Do I have to think about retirement?
Working with organisations on breaking down the antiquated linear life model of 'school - work - retirement', we know that different people have different views on what happens after work, and also what they would like to happen. After speaking in depth with people of all ages about retirement, The Age of No Retirement is very clear that what people want most are options and choice. Options which give us hope and optimism about the future, and that provide opportunities beyond the retirement clichés of gardening, grand-parenting, bowls, cruises and volunteering. So that, when we reach retirement age, that there are new possibilities and opportunities that provide purpose and fulfilment for the many years that we still have left. But how do we go about finding what options are open to us? As Nora (who you can see in the film below) said, 'I was always too busy thinking about work, everyday just working for the day. I never had any time to think about the future, or what next.’
We all need help to work out what next, and this is true at every stage of our lives - so retirement should be no different. The work of the Calouste Gulbenkian Foundation, in partnership with the Centre for Ageing Better, has developed a fabulous programme to help people think what retirement can really be for them. And it is greatly welcomed. We all need choices at major transition points in our lives, to feel that we are not stuck on a pre-determined life course or stuck in a cul-de-sac fromwhich we can't backtrack. The YouGov report (part of the Foundation's research), asked people in retirement and people thinking about retirement about what they wanted. 1 in 5 said they wanted greater support to help them think about this big life stage. With over half of retired people doing nothing to prepare for retirement, we are surprised it wasn't more!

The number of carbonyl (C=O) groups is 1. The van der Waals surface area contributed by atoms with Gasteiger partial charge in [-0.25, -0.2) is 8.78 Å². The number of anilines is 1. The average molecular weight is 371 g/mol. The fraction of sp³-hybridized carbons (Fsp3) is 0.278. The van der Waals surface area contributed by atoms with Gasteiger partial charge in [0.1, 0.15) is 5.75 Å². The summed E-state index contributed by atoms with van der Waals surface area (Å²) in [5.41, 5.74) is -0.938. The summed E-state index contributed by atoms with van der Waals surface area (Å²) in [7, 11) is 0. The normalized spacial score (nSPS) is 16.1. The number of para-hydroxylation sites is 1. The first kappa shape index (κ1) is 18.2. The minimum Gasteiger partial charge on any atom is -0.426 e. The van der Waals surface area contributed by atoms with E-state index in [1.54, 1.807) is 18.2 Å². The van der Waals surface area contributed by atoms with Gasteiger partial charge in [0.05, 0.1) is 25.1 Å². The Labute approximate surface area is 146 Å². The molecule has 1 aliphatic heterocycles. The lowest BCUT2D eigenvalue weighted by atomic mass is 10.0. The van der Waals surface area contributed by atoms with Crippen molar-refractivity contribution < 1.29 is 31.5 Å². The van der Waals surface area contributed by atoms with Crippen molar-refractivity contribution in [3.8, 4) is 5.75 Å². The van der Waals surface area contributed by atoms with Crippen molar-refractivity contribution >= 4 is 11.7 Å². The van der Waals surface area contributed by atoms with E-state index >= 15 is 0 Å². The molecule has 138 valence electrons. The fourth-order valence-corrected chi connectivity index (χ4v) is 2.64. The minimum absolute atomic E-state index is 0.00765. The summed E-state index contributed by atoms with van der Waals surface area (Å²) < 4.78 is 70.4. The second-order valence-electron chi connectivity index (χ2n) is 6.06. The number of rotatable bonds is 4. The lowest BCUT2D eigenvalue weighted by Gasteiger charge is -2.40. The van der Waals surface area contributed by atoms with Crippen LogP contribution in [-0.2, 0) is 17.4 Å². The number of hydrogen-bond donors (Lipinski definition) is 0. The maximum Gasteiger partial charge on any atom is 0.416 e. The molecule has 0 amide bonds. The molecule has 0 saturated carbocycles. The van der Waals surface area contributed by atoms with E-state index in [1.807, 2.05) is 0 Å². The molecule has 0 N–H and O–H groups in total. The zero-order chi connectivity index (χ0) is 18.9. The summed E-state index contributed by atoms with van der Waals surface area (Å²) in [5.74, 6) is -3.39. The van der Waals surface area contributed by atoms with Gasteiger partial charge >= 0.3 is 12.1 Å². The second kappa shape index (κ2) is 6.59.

"I was always too busy thinking about work, everyday just working for the day. I never had any time to think about the future, or what next."
The YouGov study, also showed that one 1 in 5 retirees struggle to adjust to retirement. This is not surprising. When retirement was first introduced, the average life after retirement was 3 years and this was a luxury for the minority. As we are living longer the prospect of a possible 20+ years of healthy living in retirement needs to change our views on what retirement looks like. Two decades is a long time to live without a clear vision of what we want to do, who we want to be. Of course we need help.
The Foundation's workshops provide support for people thinking about retirement. Designed to help people thinking retirement to looks at their skills and abilities, the workshops help them build up their confidence and develop a more positive view of their future. As Nora who attended one of the courses last year said, "it was incredibly useful to discuss with other people my age about how our lives are going, where our lives are heading and what we plan and hope to do in the future".
"1 in 5 retirees struggle to adjust to retirement"
What about the people who don't want to retire? At The Age of No Retirement we are working with organisations to show the befits of older workers and their real desire to keep on working, maybe in a new role, maybe less hours, maybe with new training, but still working. As an older employee at Barclays said to us,
"Someone at 50 has just as much to offer, and just as much potential as someone at the start of their career. The institutional knowledge, the skills and productivity built up over the years, makes me just as valuable, probably more so than someone at the start of their career.”
So, well done to the Calouste Gulbenkian Foundation and the Centre for Ageing Better for giving us a safe place to consider our options. We look forward to sharing the many inspiring stories of people who have attended your workshops and now look to the future with hope an optimism.
You can read the full report here.